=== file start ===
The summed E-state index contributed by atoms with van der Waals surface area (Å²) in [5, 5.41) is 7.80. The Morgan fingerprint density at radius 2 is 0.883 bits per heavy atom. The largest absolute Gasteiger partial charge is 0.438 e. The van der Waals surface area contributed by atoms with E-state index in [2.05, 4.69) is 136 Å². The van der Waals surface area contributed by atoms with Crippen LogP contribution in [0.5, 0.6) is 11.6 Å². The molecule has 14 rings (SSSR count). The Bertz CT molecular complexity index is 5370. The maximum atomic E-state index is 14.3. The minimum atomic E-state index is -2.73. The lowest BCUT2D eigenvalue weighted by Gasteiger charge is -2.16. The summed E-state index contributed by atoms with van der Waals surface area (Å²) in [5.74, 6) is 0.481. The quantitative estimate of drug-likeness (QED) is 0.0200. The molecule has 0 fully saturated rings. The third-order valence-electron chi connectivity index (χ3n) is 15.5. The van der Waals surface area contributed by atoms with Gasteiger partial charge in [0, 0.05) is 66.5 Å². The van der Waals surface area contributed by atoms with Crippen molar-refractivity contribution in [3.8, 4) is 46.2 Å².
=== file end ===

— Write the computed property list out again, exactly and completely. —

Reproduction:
The summed E-state index contributed by atoms with van der Waals surface area (Å²) in [5, 5.41) is 7.80. The Morgan fingerprint density at radius 2 is 0.883 bits per heavy atom. The largest absolute Gasteiger partial charge is 0.438 e. The van der Waals surface area contributed by atoms with E-state index in [2.05, 4.69) is 136 Å². The van der Waals surface area contributed by atoms with Crippen LogP contribution in [0.5, 0.6) is 11.6 Å². The molecule has 14 rings (SSSR count). The Bertz CT molecular complexity index is 5370. The maximum atomic E-state index is 14.3. The minimum atomic E-state index is -2.73. The lowest BCUT2D eigenvalue weighted by Gasteiger charge is -2.16. The summed E-state index contributed by atoms with van der Waals surface area (Å²) in [5.74, 6) is 0.481. The quantitative estimate of drug-likeness (QED) is 0.0200. The molecule has 0 fully saturated rings. The third-order valence-electron chi connectivity index (χ3n) is 15.5. The van der Waals surface area contributed by atoms with Gasteiger partial charge in [0, 0.05) is 66.5 Å². The van der Waals surface area contributed by atoms with Crippen molar-refractivity contribution in [3.8, 4) is 46.2 Å².